Album Review: August Premier – Rebel Without Applause EP

Quite often in recent years, pop punk bands can take on a slick veneer and feel like a manifestation of a scene based on internet cool points – it can be quite off-putting for listeners that aren’t part of that scene, such as myself. It’s quite encouraging, then, to hear music in the genre that loses the ultra quotable, gif-worthy lyrics and tired pop culture references. Music of that style feels more honest and lends itself to better, more relatable songwriting. While not a new band, August Premier fit this bill exactly and listening to ‘Rebel Without Applause’ feels like a refreshing look back.

The Chicago 4 piece’s 2014 EP covers a breadth of the pop punk range, from upbeat to sombre and plenty more, but does so for the most part with a tendency to err on the more indie-rock side of the genre. This makes a nice change from the rapid tempos and over-saturated distortion and that we hear so often from newer bands. As a perfect example, opener ‘In Hell (Can’t Spell Friend Without Fiend)’ carries catchy hooks with strong, upbeat riffs and melodies as well as a very light hearted rock’n’roll style guitar solo that all comes together with a kind of youthful vigour – even if the name uses the frustratingly unimaginative friend/fiend play on words.

If you aren’t familiar with this band, you could quite easily mistake this EP as a debut effort from a group of kids, which is a very good thing. Rather than sounding jaded, August Premier have managed to avoid the feeling of cynicism that comes with bands that have tasted success. This is almost certainly because of the better part of a decade that the band spent apart, leading to a new band with a much better frame of mind – as they put it themselves, “the joy should be discovered in the journey to get to the summit”.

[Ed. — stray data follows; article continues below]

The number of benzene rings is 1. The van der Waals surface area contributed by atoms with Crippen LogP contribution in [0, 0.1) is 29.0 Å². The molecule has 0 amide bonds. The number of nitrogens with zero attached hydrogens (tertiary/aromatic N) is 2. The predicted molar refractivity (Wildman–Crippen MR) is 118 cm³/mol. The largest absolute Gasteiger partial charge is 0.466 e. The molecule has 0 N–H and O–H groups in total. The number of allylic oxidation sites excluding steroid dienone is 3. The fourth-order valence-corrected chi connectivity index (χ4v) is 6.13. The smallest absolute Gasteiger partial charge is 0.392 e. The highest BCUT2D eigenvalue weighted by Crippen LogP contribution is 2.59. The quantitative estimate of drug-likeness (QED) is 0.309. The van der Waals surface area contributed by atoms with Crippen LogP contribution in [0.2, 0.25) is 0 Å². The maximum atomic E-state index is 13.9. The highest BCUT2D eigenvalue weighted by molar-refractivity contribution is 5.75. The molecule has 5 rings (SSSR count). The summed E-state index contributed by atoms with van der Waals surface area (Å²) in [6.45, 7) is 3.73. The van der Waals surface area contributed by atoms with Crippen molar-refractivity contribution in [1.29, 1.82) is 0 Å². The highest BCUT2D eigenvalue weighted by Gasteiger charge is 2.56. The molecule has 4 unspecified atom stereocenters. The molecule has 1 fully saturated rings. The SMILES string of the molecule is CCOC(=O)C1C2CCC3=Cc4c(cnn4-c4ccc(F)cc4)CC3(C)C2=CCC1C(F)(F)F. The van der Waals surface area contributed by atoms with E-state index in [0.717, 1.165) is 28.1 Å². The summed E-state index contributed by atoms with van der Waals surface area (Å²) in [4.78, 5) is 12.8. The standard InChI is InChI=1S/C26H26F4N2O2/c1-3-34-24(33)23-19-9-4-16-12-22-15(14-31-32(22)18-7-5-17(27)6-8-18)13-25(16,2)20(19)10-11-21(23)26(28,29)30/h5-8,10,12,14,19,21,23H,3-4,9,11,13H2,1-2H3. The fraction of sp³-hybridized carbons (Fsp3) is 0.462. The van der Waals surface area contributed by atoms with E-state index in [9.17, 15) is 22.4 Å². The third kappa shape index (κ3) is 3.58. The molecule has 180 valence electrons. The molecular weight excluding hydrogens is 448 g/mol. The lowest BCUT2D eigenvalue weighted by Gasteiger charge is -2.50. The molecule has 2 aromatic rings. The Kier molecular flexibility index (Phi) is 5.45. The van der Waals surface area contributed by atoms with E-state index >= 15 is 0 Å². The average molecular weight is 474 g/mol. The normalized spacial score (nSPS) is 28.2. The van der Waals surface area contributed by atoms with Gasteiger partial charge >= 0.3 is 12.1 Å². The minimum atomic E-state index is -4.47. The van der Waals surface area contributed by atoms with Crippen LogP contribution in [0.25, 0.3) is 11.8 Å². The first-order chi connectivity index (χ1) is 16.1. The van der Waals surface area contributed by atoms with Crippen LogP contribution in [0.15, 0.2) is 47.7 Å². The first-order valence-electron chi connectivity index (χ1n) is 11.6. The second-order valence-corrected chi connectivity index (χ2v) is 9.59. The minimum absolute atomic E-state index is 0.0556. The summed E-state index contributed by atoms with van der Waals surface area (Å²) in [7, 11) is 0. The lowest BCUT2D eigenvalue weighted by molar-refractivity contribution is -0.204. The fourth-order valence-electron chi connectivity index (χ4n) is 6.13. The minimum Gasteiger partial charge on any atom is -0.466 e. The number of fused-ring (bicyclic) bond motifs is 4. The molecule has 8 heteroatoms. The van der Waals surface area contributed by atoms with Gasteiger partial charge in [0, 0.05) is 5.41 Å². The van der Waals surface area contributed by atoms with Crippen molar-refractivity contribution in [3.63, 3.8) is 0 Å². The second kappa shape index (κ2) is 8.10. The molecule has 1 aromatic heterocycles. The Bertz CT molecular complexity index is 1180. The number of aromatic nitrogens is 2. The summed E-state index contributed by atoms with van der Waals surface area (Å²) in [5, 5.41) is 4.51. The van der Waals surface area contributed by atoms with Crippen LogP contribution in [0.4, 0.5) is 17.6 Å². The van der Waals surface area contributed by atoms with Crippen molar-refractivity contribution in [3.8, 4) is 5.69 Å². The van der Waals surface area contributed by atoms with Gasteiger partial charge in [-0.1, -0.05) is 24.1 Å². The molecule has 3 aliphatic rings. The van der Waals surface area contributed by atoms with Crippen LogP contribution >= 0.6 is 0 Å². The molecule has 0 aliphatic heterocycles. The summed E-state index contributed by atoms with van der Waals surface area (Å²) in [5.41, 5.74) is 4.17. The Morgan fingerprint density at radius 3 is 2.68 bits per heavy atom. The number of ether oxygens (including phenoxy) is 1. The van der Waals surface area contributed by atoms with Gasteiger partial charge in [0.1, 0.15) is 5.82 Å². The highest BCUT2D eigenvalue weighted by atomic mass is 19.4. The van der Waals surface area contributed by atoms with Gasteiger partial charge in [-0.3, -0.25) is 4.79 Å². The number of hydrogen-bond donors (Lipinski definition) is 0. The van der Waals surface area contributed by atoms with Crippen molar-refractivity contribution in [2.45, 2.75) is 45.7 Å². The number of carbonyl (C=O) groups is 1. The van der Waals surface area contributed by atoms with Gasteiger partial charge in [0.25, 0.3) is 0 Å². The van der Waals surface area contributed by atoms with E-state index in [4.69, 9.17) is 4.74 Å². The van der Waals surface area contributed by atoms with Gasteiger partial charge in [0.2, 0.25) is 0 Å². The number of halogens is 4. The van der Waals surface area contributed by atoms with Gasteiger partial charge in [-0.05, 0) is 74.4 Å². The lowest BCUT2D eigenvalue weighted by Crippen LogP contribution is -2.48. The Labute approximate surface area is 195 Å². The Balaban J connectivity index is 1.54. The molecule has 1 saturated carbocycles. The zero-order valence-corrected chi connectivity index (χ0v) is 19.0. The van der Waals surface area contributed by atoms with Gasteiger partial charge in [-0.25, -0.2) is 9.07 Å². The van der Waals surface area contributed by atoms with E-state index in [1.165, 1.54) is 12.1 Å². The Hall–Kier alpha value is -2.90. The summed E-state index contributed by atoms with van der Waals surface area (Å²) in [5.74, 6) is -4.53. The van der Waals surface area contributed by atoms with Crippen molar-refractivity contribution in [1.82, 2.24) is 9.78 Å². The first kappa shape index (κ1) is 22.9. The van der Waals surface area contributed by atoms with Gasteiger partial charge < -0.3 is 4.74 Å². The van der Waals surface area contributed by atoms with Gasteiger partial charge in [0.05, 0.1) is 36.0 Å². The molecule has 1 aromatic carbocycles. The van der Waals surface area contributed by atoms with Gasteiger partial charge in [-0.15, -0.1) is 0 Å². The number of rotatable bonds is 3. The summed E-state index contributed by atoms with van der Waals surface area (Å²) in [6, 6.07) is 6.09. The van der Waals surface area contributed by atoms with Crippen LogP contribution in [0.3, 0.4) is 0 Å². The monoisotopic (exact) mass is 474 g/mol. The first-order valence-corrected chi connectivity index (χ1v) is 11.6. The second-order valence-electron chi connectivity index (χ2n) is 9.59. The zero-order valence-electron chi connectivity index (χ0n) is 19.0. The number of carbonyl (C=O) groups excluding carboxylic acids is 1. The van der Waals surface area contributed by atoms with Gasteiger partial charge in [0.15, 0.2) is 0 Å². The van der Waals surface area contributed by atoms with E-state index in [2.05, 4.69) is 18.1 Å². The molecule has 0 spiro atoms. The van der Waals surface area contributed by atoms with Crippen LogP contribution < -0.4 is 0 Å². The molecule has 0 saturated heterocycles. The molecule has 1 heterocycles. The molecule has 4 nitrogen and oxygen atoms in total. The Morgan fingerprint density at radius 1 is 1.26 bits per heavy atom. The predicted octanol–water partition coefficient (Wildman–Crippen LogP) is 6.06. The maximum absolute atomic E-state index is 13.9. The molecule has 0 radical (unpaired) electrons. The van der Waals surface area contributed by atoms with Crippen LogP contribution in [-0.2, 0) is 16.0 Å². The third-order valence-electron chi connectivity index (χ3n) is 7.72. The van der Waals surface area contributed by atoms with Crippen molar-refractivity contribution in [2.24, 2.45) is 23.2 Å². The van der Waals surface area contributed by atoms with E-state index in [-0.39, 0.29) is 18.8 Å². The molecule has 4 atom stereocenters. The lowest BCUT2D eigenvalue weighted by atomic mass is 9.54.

The EP also has a less poppy side, found particularly in ‘Exit Strategy’ and ‘See You at the Bottom’. The former of the two has a slower, rougher edge to it, with the palm muting and dissonant chords feeling a little like Gnarwolves in their slower moments, where as the latter is the perhaps obligatory acoustic final track, but it fulfils its purpose and doesn’t feel too contrived as a ‘meaningful’ final track. On top of all of that, the EP’s slightly fuzzy and unpolished production, without sounding at all sloppy, keeps the feeling a little bit more towards the punk side of pop-punk.

All in all, this was a very enjoyable listen. August Premier have clearly come back with their craft in mind and the goal to enjoy the journey more than the destination, and it comes across perfectly in the music. The result is a set of songs that feel real, which I think anyone can respect regardless of their enjoyment. Personally, this release gets an abundance of both from me.


‘Rebel Without Applause’ by August Premier is released on 18th February on Pacific Ridge Records.

August Premier links: Website|Facebook|Twitter

Words by Ben Kosma (@BenKosma)


This website collects cookies to deliver better user experience. Learn more.